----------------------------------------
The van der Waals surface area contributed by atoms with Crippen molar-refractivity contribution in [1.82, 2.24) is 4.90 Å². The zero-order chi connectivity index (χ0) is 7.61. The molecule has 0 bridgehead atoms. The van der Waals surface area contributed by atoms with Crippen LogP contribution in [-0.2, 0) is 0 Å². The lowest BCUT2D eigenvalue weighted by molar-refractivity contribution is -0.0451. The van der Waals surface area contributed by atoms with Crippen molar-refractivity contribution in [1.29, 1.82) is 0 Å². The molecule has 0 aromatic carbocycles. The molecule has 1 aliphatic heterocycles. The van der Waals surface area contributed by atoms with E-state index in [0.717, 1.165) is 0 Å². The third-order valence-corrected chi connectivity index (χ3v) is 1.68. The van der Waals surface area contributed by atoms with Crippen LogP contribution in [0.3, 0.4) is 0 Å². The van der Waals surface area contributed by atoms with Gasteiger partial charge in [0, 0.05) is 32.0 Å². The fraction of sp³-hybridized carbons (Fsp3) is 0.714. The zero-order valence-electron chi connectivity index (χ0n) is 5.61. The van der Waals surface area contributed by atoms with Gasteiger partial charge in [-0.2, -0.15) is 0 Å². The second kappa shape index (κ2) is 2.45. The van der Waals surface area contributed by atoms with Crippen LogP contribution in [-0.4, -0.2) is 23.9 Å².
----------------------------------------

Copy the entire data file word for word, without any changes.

The van der Waals surface area contributed by atoms with Crippen molar-refractivity contribution in [1.82, 2.24) is 4.90 Å². The zero-order chi connectivity index (χ0) is 7.61. The molecule has 0 bridgehead atoms. The van der Waals surface area contributed by atoms with Crippen LogP contribution in [-0.2, 0) is 0 Å². The lowest BCUT2D eigenvalue weighted by molar-refractivity contribution is -0.0451. The van der Waals surface area contributed by atoms with Crippen molar-refractivity contribution in [1.29, 1.82) is 0 Å². The molecule has 0 aromatic carbocycles. The molecule has 1 aliphatic heterocycles. The van der Waals surface area contributed by atoms with E-state index in [0.717, 1.165) is 0 Å². The third-order valence-corrected chi connectivity index (χ3v) is 1.68. The van der Waals surface area contributed by atoms with Crippen LogP contribution in [0.3, 0.4) is 0 Å². The van der Waals surface area contributed by atoms with Gasteiger partial charge in [0, 0.05) is 32.0 Å². The fraction of sp³-hybridized carbons (Fsp3) is 0.714. The zero-order valence-electron chi connectivity index (χ0n) is 5.61. The van der Waals surface area contributed by atoms with Gasteiger partial charge in [-0.2, -0.15) is 0 Å². The second kappa shape index (κ2) is 2.45. The van der Waals surface area contributed by atoms with Crippen LogP contribution in [-0.4, -0.2) is 23.9 Å².